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Cucurbit Genetics Cooperative Report 11:8 (article 4) 1988

A Revision on Controlled Pollination of Cucumber

Henry M. Munger

Emerson Hall, Cornell University, Ithica, NY 14853

Lower and Edwards (1) in discussing pollination technique for cucumber state that "pistillate flowers are receptive in the morning or up to mid-day on the day they open". This is exactly the statement I made for many years, because in New York State, we have had little success in making cucumber pollinations afternoon on the day the pistillate flowers opened. However, my thinking on this point has changed as a result of experience in the tropics and, subsequently, in the greenhouse at Ithica.

When pollinating cucumbers in the Philippines, I assumed it would be even more important to do the work early in the morning, in view of the higher temperatures. Then, in finding flowers for pollination the next day, it became apparent that there was considerable bee activity in the afternoon, which suggested that pollination might be accomplished later in the day. Following this lead, self-pollinations were made in the late afternoon and many of them proved successful. However, data on the success rate were not taken since there was seldom reason to do pollinations in the afternoon.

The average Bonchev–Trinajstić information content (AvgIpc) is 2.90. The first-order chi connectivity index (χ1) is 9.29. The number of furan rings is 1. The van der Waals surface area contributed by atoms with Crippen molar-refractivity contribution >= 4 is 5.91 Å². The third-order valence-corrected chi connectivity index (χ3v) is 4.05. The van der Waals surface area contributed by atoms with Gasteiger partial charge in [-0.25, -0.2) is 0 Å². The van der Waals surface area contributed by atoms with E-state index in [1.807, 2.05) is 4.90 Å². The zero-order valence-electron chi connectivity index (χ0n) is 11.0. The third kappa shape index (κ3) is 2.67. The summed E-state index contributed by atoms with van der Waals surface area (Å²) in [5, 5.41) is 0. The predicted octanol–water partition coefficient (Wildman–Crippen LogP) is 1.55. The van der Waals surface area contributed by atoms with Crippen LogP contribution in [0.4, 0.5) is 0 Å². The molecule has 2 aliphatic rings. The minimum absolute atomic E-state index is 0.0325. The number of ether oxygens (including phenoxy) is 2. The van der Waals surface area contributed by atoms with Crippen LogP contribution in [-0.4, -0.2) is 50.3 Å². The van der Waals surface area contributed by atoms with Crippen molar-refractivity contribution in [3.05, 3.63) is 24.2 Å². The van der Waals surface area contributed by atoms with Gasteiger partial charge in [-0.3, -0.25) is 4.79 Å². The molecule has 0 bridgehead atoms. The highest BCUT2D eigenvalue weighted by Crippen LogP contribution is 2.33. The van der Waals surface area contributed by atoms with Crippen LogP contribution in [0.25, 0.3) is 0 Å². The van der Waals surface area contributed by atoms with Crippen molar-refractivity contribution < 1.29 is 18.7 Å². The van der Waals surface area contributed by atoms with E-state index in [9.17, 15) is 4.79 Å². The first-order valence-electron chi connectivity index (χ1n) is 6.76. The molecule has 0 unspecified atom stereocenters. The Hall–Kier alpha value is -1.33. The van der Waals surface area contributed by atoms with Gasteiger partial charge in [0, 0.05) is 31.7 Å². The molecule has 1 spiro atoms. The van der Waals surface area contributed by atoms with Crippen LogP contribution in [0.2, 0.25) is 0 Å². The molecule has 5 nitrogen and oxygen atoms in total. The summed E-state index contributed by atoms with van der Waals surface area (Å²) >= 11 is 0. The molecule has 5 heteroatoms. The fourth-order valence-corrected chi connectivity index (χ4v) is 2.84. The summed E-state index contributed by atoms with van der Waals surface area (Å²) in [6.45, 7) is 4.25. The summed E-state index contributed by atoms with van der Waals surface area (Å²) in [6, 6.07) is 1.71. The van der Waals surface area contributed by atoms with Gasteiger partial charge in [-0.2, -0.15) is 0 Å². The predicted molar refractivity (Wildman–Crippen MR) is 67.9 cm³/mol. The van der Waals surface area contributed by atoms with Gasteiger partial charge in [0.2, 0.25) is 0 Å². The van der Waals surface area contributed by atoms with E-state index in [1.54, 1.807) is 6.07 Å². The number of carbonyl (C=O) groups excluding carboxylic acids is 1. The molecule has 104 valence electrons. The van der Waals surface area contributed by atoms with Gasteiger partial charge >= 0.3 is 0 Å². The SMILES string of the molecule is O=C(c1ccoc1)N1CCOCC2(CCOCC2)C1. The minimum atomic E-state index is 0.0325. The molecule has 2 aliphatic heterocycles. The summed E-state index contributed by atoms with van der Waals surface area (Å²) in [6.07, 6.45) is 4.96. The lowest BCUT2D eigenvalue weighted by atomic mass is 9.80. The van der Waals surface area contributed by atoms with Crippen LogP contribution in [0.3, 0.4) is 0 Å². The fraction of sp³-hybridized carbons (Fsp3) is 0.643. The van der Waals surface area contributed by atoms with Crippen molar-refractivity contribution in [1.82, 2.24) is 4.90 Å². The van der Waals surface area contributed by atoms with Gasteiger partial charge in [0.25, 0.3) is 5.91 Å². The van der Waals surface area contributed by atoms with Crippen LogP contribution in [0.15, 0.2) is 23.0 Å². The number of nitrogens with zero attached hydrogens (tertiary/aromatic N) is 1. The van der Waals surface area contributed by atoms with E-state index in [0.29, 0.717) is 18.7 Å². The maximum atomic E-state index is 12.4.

Applying this in the greenhouse at Ithica, we have found afternoon pollinations to be as successful as those made in the morning. More importantly, we have gone one step farther to pollinate pistillate flowers on the day following anthesis and found that they are still receptive. This information has been useful when a closely spaced, pruned plant does not have a staminate flower open on the same day as a pistillate one. On one group of cucumbers in the fall of 1987, we pollinated about half the pistillate flowers on the day they opened and the other half a day after opening. There was essentially no difference in set or in amount of self-pollinated seed per fruit.

I can only guess at the reason for the difference between the field and the greenhouse at Ithica, and the field in the Philippines versus Ithica. Perhaps it is related to chilling injury from low night temperatures in the Ithica field. It would be interesting to know whether researchers pollinating cucumbers in the Southern United States have had experiences similar to ours in the Philippines.

Literature Cited

  1. Lower, R.L. and M.D. Edwards. 1986. Cucumber breeding. In: Breeding Vegetable Crops. AVI Publishing Co. M.J. Bassett, Ed.
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